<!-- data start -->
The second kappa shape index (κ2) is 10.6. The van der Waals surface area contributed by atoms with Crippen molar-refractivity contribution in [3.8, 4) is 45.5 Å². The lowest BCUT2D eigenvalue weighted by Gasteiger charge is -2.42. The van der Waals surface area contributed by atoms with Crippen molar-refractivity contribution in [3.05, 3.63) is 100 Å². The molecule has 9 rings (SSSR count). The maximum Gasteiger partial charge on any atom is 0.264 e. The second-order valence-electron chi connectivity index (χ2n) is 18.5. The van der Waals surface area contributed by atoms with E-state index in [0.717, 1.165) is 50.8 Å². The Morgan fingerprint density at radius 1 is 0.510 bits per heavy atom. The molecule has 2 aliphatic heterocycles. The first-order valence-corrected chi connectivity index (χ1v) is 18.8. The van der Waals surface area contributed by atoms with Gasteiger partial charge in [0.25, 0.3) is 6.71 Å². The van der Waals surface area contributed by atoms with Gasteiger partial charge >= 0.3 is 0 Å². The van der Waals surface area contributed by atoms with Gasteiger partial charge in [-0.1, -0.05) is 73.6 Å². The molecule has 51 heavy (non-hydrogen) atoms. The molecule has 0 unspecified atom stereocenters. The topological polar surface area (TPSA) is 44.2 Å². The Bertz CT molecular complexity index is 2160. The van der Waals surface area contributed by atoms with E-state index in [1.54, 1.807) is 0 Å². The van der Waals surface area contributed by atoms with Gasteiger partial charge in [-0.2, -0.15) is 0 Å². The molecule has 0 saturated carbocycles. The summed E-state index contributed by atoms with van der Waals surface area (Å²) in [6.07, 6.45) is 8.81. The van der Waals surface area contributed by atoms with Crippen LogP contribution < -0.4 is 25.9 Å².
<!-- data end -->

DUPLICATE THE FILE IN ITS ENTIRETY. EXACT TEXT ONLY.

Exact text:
The second kappa shape index (κ2) is 10.6. The van der Waals surface area contributed by atoms with Crippen molar-refractivity contribution in [3.8, 4) is 45.5 Å². The lowest BCUT2D eigenvalue weighted by Gasteiger charge is -2.42. The van der Waals surface area contributed by atoms with Crippen molar-refractivity contribution in [3.05, 3.63) is 100 Å². The molecule has 9 rings (SSSR count). The maximum Gasteiger partial charge on any atom is 0.264 e. The second-order valence-electron chi connectivity index (χ2n) is 18.5. The van der Waals surface area contributed by atoms with E-state index in [0.717, 1.165) is 50.8 Å². The Morgan fingerprint density at radius 1 is 0.510 bits per heavy atom. The molecule has 2 aliphatic heterocycles. The first-order valence-corrected chi connectivity index (χ1v) is 18.8. The van der Waals surface area contributed by atoms with Gasteiger partial charge in [0.25, 0.3) is 6.71 Å². The van der Waals surface area contributed by atoms with Gasteiger partial charge >= 0.3 is 0 Å². The van der Waals surface area contributed by atoms with Gasteiger partial charge in [-0.1, -0.05) is 73.6 Å². The molecule has 51 heavy (non-hydrogen) atoms. The molecule has 0 unspecified atom stereocenters. The topological polar surface area (TPSA) is 44.2 Å². The Bertz CT molecular complexity index is 2160. The van der Waals surface area contributed by atoms with E-state index in [1.54, 1.807) is 0 Å². The van der Waals surface area contributed by atoms with Gasteiger partial charge in [-0.2, -0.15) is 0 Å². The molecule has 0 saturated carbocycles. The summed E-state index contributed by atoms with van der Waals surface area (Å²) in [6.07, 6.45) is 8.81. The van der Waals surface area contributed by atoms with Crippen LogP contribution < -0.4 is 25.9 Å².